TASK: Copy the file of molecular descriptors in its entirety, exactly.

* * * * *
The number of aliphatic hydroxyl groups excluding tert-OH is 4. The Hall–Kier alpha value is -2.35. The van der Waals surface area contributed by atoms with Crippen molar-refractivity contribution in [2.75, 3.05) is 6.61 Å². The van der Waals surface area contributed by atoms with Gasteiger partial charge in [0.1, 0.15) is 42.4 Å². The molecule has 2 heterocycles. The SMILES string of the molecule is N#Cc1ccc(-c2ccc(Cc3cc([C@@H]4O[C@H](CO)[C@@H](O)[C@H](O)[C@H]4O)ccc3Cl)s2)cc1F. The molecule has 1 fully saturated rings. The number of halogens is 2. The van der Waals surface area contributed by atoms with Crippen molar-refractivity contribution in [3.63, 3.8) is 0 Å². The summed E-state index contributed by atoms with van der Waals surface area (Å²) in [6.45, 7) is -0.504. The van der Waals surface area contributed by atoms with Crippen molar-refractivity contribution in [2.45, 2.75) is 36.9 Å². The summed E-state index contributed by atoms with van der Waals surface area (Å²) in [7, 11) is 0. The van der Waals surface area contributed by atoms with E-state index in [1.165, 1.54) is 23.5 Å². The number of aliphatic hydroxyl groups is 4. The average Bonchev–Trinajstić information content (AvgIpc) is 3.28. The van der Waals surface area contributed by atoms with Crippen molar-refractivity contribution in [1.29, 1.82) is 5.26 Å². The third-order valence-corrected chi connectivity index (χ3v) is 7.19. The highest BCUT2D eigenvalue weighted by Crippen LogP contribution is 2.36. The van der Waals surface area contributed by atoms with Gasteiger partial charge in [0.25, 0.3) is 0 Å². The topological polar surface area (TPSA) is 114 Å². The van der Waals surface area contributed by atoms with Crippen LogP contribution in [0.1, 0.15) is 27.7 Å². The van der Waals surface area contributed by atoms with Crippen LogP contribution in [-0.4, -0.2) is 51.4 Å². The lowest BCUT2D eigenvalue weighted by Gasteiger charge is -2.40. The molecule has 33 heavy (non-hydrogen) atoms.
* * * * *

The number of aliphatic hydroxyl groups excluding tert-OH is 4. The Hall–Kier alpha value is -2.35. The van der Waals surface area contributed by atoms with Crippen molar-refractivity contribution in [2.75, 3.05) is 6.61 Å². The van der Waals surface area contributed by atoms with Gasteiger partial charge in [0.1, 0.15) is 42.4 Å². The molecule has 2 heterocycles. The SMILES string of the molecule is N#Cc1ccc(-c2ccc(Cc3cc([C@@H]4O[C@H](CO)[C@@H](O)[C@H](O)[C@H]4O)ccc3Cl)s2)cc1F. The molecule has 1 fully saturated rings. The number of halogens is 2. The van der Waals surface area contributed by atoms with Crippen molar-refractivity contribution in [3.63, 3.8) is 0 Å². The summed E-state index contributed by atoms with van der Waals surface area (Å²) in [6.45, 7) is -0.504. The van der Waals surface area contributed by atoms with Crippen molar-refractivity contribution in [2.45, 2.75) is 36.9 Å². The summed E-state index contributed by atoms with van der Waals surface area (Å²) in [7, 11) is 0. The van der Waals surface area contributed by atoms with E-state index in [1.165, 1.54) is 23.5 Å². The number of aliphatic hydroxyl groups is 4. The average Bonchev–Trinajstić information content (AvgIpc) is 3.28. The van der Waals surface area contributed by atoms with Crippen molar-refractivity contribution in [1.29, 1.82) is 5.26 Å². The third-order valence-corrected chi connectivity index (χ3v) is 7.19. The highest BCUT2D eigenvalue weighted by Crippen LogP contribution is 2.36. The van der Waals surface area contributed by atoms with Gasteiger partial charge in [0.25, 0.3) is 0 Å². The topological polar surface area (TPSA) is 114 Å². The van der Waals surface area contributed by atoms with Crippen LogP contribution in [0.1, 0.15) is 27.7 Å². The van der Waals surface area contributed by atoms with Crippen LogP contribution in [-0.4, -0.2) is 51.4 Å². The lowest BCUT2D eigenvalue weighted by Gasteiger charge is -2.40. The molecule has 33 heavy (non-hydrogen) atoms.